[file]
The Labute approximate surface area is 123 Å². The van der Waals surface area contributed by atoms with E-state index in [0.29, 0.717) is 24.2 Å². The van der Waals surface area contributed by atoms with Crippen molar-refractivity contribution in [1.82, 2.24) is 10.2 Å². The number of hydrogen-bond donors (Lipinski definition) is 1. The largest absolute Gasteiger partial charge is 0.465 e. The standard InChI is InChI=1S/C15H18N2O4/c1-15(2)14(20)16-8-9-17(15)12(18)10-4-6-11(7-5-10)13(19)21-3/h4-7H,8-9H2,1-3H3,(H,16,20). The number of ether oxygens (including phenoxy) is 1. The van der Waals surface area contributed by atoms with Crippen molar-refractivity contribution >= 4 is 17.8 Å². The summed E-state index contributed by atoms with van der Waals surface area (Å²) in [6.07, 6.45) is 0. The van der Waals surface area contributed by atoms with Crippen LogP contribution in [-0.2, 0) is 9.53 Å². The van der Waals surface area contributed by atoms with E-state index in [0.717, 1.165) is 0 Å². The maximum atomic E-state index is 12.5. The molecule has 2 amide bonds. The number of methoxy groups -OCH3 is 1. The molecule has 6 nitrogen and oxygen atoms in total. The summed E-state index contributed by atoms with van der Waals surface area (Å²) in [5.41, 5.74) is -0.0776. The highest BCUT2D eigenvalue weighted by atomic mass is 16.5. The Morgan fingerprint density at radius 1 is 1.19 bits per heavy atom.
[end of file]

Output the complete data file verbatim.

The Labute approximate surface area is 123 Å². The van der Waals surface area contributed by atoms with E-state index in [0.29, 0.717) is 24.2 Å². The van der Waals surface area contributed by atoms with Crippen molar-refractivity contribution in [1.82, 2.24) is 10.2 Å². The number of hydrogen-bond donors (Lipinski definition) is 1. The largest absolute Gasteiger partial charge is 0.465 e. The standard InChI is InChI=1S/C15H18N2O4/c1-15(2)14(20)16-8-9-17(15)12(18)10-4-6-11(7-5-10)13(19)21-3/h4-7H,8-9H2,1-3H3,(H,16,20). The number of ether oxygens (including phenoxy) is 1. The van der Waals surface area contributed by atoms with Crippen molar-refractivity contribution >= 4 is 17.8 Å². The summed E-state index contributed by atoms with van der Waals surface area (Å²) in [6.07, 6.45) is 0. The van der Waals surface area contributed by atoms with Crippen LogP contribution in [-0.2, 0) is 9.53 Å². The van der Waals surface area contributed by atoms with E-state index in [0.717, 1.165) is 0 Å². The maximum atomic E-state index is 12.5. The molecule has 2 amide bonds. The number of methoxy groups -OCH3 is 1. The molecule has 6 nitrogen and oxygen atoms in total. The summed E-state index contributed by atoms with van der Waals surface area (Å²) in [5.41, 5.74) is -0.0776. The highest BCUT2D eigenvalue weighted by atomic mass is 16.5. The Morgan fingerprint density at radius 1 is 1.19 bits per heavy atom.